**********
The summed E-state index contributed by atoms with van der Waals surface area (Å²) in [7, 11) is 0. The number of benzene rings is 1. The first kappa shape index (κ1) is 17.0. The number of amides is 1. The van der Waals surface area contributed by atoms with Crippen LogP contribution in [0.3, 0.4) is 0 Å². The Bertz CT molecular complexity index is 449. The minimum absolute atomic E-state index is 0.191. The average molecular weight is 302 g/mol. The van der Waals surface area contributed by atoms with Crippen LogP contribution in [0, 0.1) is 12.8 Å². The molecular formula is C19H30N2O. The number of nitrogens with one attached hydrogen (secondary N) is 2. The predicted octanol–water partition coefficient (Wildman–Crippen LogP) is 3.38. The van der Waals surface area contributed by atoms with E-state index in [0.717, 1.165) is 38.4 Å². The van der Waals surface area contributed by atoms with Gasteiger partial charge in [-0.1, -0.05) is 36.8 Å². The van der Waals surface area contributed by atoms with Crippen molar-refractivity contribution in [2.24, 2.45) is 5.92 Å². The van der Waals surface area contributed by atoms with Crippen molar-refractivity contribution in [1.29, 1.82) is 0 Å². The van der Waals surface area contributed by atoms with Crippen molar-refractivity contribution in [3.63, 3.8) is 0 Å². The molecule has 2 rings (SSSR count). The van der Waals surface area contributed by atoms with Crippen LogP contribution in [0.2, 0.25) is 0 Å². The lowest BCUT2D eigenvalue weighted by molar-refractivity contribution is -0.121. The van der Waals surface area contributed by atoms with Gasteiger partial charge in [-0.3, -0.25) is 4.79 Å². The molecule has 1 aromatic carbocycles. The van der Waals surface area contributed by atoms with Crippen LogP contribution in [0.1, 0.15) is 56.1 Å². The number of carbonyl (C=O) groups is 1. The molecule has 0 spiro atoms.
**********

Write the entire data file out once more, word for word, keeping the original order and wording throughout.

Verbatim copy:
The summed E-state index contributed by atoms with van der Waals surface area (Å²) in [7, 11) is 0. The number of benzene rings is 1. The first kappa shape index (κ1) is 17.0. The number of amides is 1. The van der Waals surface area contributed by atoms with Crippen LogP contribution in [0.3, 0.4) is 0 Å². The Bertz CT molecular complexity index is 449. The minimum absolute atomic E-state index is 0.191. The average molecular weight is 302 g/mol. The van der Waals surface area contributed by atoms with Crippen LogP contribution in [0, 0.1) is 12.8 Å². The molecular formula is C19H30N2O. The number of nitrogens with one attached hydrogen (secondary N) is 2. The predicted octanol–water partition coefficient (Wildman–Crippen LogP) is 3.38. The van der Waals surface area contributed by atoms with E-state index in [0.717, 1.165) is 38.4 Å². The van der Waals surface area contributed by atoms with Gasteiger partial charge in [-0.1, -0.05) is 36.8 Å². The van der Waals surface area contributed by atoms with Crippen molar-refractivity contribution in [2.24, 2.45) is 5.92 Å². The van der Waals surface area contributed by atoms with Crippen molar-refractivity contribution in [1.29, 1.82) is 0 Å². The van der Waals surface area contributed by atoms with Crippen molar-refractivity contribution in [3.63, 3.8) is 0 Å². The molecule has 2 rings (SSSR count). The van der Waals surface area contributed by atoms with Crippen LogP contribution in [0.2, 0.25) is 0 Å². The lowest BCUT2D eigenvalue weighted by molar-refractivity contribution is -0.121. The van der Waals surface area contributed by atoms with Gasteiger partial charge in [-0.3, -0.25) is 4.79 Å². The molecule has 1 aromatic carbocycles. The van der Waals surface area contributed by atoms with Crippen LogP contribution in [0.1, 0.15) is 56.1 Å². The number of carbonyl (C=O) groups is 1. The molecule has 0 spiro atoms.